Member of Team USA Competes in Paralympic ArcheryMember of Team USA Competes in Paralympic Archery

Archery

Archery—using a bow to shoot arrows—was invented thousands of years ago as a method of hunting and combat. Today, archery is mainly practiced as an amateur and competitive sport. No matter the target, archers must demonstrate precision, focus and consistency.

In 1948, the first Stoke Mandeville Games—the predecessor to the Paralympic Games—included an archery competition for veterans with physical impairments. And in 1960, archery was included in the first Paralympic Games in Rome.

The rules of Paralympic competition are almost identical to those of Olympic competition. The object of the sport is to shoot arrows as close to the center of a target as possible. The target is divided into 10 scoring zones, with the outer ring worth one point and a bullseye worth 10 points.

 

TIMELINE:

1948
First archery competition for individuals with physical impairments held at Stoke Mandeville Hospital in the United Kingdom

1960
Men’s and women’s archery included in the program of the first Paralympic Games in Rome

1998
First World Archery Para Championships held in Stoke Mandeville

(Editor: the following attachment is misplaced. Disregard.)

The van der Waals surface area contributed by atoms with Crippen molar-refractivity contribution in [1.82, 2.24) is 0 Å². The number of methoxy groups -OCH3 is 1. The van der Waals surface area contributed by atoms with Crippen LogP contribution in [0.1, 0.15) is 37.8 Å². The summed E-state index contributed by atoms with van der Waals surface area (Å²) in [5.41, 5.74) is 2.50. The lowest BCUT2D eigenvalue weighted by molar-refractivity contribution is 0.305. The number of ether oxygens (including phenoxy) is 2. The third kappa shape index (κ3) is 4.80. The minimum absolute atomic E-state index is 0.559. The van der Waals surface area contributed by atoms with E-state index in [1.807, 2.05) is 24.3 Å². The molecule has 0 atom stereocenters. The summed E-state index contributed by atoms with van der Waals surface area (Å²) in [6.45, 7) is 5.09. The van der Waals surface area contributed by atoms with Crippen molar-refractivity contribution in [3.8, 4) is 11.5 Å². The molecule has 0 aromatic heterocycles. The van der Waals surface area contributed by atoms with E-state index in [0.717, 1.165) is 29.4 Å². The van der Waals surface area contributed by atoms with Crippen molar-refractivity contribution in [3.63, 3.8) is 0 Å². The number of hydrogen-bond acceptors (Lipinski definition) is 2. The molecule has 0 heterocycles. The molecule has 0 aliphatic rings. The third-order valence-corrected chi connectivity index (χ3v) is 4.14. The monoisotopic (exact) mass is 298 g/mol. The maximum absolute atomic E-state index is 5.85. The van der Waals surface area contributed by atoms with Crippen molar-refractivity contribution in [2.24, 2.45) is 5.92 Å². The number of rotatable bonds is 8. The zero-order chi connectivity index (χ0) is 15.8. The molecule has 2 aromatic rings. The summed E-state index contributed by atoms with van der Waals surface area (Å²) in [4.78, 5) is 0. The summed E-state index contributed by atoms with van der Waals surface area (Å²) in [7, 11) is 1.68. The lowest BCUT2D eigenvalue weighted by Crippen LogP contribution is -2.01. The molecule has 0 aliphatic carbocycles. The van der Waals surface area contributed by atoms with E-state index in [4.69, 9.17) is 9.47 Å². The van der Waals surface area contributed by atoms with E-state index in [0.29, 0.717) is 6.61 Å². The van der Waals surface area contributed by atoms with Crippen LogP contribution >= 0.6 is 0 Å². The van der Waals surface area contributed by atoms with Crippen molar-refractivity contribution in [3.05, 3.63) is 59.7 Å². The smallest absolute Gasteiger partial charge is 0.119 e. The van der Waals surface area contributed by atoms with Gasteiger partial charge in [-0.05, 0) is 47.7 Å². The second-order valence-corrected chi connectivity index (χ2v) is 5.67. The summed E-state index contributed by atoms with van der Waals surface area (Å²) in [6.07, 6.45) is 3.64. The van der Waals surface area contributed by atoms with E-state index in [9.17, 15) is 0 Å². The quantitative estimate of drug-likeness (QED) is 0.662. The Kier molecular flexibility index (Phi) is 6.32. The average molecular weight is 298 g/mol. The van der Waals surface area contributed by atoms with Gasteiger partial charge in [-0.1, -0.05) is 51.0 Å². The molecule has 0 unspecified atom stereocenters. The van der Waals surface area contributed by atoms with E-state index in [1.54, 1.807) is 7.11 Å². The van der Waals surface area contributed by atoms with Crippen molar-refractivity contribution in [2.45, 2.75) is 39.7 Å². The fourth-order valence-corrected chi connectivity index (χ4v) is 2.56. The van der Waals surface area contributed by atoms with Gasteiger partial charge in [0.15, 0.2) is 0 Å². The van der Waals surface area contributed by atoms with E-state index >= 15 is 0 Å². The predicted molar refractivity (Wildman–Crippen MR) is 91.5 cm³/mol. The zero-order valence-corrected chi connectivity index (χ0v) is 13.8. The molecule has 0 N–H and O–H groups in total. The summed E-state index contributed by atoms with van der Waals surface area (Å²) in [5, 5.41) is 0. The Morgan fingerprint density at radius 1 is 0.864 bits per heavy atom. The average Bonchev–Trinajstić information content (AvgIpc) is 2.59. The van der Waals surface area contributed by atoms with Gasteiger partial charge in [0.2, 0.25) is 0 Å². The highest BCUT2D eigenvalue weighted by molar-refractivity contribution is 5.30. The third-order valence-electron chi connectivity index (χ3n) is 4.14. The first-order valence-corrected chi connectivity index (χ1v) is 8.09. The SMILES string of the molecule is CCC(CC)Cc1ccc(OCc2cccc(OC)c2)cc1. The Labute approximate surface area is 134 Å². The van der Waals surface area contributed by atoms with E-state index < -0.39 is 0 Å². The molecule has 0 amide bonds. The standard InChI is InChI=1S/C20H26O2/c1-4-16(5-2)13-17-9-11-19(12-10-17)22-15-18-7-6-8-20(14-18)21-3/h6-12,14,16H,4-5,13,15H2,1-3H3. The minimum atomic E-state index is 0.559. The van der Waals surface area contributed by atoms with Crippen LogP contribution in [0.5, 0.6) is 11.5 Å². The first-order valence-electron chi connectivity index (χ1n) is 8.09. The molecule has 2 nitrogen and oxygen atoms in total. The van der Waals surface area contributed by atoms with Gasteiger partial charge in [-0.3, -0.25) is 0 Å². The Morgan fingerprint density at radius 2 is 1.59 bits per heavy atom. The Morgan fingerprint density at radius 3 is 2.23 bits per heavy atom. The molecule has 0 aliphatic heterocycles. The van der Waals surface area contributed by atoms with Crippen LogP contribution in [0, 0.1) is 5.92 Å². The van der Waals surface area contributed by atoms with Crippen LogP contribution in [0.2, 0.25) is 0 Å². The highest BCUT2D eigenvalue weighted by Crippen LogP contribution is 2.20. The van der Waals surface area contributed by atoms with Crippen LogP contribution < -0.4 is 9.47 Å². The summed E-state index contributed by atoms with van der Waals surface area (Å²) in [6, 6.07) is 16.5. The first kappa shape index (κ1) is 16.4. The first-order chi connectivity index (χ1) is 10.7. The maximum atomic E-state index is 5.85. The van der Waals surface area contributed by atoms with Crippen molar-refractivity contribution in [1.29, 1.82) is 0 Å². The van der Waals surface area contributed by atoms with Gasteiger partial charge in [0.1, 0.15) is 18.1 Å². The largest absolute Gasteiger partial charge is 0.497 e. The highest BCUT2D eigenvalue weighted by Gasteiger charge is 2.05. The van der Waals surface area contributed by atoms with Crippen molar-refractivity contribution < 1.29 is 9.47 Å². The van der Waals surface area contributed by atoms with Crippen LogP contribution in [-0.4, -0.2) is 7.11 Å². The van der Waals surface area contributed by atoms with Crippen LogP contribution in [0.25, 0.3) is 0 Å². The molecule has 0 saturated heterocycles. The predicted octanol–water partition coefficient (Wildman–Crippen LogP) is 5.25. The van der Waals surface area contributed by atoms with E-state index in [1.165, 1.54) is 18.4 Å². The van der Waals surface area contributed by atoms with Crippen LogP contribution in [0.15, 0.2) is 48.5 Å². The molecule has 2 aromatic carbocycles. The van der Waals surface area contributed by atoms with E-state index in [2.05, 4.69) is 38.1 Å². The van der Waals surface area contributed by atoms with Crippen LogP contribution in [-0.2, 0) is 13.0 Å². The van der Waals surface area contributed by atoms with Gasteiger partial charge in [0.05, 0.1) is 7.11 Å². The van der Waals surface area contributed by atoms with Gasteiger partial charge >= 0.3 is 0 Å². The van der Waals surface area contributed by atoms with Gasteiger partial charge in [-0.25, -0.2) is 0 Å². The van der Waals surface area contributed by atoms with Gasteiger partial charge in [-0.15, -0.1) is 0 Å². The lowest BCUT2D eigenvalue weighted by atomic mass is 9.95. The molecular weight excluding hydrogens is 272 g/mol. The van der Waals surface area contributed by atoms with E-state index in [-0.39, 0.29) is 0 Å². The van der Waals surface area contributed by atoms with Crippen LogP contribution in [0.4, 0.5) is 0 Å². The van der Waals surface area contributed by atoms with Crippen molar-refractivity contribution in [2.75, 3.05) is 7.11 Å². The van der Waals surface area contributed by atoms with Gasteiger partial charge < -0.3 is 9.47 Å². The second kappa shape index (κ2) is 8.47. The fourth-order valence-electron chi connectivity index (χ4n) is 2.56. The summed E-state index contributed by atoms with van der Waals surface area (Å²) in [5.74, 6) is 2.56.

2007
Responsibility for para archery transferred from the International Paralympic Committee to the World Archery Federation (WA), the international governing body for archery

EVENTS

The Paralympic archery program includes men’s and women’s individual events as well as mixed-gender team events, with two participants on each team. The Paralympic Games include nine (three men’s, three women’s and three mixed team) archery events. These events are Open Recurve, Open Compound and W1 (usually compound).

In individual events, every archer shoots a qualification round of 72 arrows, divided into 12 ends of six arrows each. Each athlete is allowed four minutes per end. The score earned on those 72 shots determines the ranking for the finals events, which are single-elimination matches.

EQUIPMENT